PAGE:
I wish I had been born with a higher EQ.
Thanks to Daniel Goleman’s release of Emotional Intelligence in 1995 (when I was 25 and not particularly emotionally intelligent) our culture’s EQ, along with my own EQ, continue to evolve. Perhaps mine has just been a tad slower, with more peaks and valleys.
In my role working with companies on strategy and research, I have seen how behaviors in meetings have changed from somewhat cold and stodgy interactions in the 1990s, to today’s more fluid conversations that are filled with humor and compassion. In my opinion, today’s more humanized interactions lead to much more effective strategy development, planning, and basic decision making.
Emotional IQ and its evolution impact our purchase decisions, too.
While the importance of emotion in purchase decision-making has been well understood since the dawn of advertising and the first Sears Roebuck catalog, the role of emotion in brand and product choice is more sophisticated today.
Pulling on emotional heart strings of consumers requires greater depth of understanding of the customer experience and decision process. Our customers expect us to understand them more completely and have more emotional range. Emotions are not only part of the brand, they are part of the product design itself.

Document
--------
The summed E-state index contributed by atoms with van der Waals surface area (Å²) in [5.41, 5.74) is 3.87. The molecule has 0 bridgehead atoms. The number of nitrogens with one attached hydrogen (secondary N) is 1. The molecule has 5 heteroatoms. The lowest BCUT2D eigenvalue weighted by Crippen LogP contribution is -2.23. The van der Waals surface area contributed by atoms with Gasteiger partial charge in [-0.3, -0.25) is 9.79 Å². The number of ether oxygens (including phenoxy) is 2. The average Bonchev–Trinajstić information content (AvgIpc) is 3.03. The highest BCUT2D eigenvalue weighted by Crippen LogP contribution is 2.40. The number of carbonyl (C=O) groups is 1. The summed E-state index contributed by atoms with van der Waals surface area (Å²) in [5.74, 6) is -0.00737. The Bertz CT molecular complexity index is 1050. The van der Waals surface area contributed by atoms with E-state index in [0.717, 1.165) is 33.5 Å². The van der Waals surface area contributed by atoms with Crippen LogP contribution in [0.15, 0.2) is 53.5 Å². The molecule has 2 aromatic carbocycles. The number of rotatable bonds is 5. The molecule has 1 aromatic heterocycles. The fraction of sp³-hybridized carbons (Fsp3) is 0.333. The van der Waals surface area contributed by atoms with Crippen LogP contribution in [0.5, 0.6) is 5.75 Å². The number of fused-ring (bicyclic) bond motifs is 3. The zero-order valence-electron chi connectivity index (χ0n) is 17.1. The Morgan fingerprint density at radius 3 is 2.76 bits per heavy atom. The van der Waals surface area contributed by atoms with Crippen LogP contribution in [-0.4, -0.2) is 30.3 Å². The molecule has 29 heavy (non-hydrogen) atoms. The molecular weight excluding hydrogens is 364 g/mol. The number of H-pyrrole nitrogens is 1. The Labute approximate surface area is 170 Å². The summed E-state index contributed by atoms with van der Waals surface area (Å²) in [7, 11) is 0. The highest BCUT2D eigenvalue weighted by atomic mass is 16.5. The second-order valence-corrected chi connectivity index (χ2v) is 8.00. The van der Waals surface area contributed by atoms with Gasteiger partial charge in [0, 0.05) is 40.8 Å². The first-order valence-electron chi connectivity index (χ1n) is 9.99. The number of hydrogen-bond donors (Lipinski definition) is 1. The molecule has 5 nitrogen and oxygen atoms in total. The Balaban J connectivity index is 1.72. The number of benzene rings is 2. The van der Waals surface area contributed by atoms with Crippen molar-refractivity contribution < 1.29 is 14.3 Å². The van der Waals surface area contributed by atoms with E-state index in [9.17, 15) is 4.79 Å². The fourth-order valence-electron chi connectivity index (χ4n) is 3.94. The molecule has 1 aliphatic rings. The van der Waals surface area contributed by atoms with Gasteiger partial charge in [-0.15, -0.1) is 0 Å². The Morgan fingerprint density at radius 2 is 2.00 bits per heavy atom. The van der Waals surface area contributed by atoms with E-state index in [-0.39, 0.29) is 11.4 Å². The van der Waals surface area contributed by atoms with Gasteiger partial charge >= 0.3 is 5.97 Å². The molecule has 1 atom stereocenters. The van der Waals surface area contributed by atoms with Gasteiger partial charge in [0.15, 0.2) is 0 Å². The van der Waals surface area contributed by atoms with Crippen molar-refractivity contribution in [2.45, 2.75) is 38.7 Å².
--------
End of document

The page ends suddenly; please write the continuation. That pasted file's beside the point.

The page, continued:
I’ll give you three examples.
Yellow Cab vs. Uber in San Francisco
- The emotional need of not having the stress of waiting for a cab is taken one step further with Uber. Uber makes users feel like they are in control of how quickly they will get to their destination.
Google Maps vs. Waze
- Avoiding the fear of getting lost is addressed by Google maps, but this isn’t quite enough. Waze has a loyal following and is more popular with many because it is user created, making it feel like you are getting personal directions and creates fun or joy rather than simply avoiding fear. Google found this compelling enough to buy Waze.
Hilton vs. Airbnb
- While Hilton has loyal customers, large reach and has successfully addressed the emotional need for comfort while traveling, Airbnb takes this one step further by giving you the comforts of home and personal connection. And, with the reviews process, we also feel we are in control of the experience.
So, stretch your emotional muscles and understand the nuance in how your customers are using their emotions to make purchase decisions.
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